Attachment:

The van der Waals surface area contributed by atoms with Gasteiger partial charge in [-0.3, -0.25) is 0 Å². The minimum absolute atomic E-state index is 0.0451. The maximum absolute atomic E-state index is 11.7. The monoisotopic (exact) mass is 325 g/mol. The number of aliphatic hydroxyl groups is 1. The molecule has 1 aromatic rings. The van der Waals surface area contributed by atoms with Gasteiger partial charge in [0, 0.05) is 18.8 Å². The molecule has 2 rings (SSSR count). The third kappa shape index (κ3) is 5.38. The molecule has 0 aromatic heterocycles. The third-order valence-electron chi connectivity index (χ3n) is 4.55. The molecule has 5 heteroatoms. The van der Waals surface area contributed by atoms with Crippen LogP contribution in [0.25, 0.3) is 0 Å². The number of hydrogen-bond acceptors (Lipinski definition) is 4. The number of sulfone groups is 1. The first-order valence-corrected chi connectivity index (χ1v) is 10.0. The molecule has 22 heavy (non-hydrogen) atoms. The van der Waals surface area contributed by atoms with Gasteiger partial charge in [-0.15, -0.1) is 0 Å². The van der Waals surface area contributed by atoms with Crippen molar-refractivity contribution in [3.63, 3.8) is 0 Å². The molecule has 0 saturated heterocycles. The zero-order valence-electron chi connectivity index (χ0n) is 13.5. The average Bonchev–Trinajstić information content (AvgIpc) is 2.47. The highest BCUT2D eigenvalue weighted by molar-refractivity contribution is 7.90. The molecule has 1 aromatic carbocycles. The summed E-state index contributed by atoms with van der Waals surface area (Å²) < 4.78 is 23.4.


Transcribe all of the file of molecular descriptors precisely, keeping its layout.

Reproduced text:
The van der Waals surface area contributed by atoms with Gasteiger partial charge in [-0.3, -0.25) is 0 Å². The minimum absolute atomic E-state index is 0.0451. The maximum absolute atomic E-state index is 11.7. The monoisotopic (exact) mass is 325 g/mol. The number of aliphatic hydroxyl groups is 1. The molecule has 1 aromatic rings. The van der Waals surface area contributed by atoms with Gasteiger partial charge in [0, 0.05) is 18.8 Å². The molecule has 2 rings (SSSR count). The third kappa shape index (κ3) is 5.38. The molecule has 0 aromatic heterocycles. The third-order valence-electron chi connectivity index (χ3n) is 4.55. The molecule has 5 heteroatoms. The van der Waals surface area contributed by atoms with Crippen LogP contribution in [0.25, 0.3) is 0 Å². The number of hydrogen-bond acceptors (Lipinski definition) is 4. The number of sulfone groups is 1. The first-order valence-corrected chi connectivity index (χ1v) is 10.0. The molecule has 22 heavy (non-hydrogen) atoms. The van der Waals surface area contributed by atoms with Gasteiger partial charge in [-0.15, -0.1) is 0 Å². The van der Waals surface area contributed by atoms with Crippen molar-refractivity contribution in [3.63, 3.8) is 0 Å². The molecule has 0 saturated heterocycles. The zero-order valence-electron chi connectivity index (χ0n) is 13.5. The average Bonchev–Trinajstić information content (AvgIpc) is 2.47. The highest BCUT2D eigenvalue weighted by molar-refractivity contribution is 7.90. The molecule has 1 aromatic carbocycles. The summed E-state index contributed by atoms with van der Waals surface area (Å²) < 4.78 is 23.4.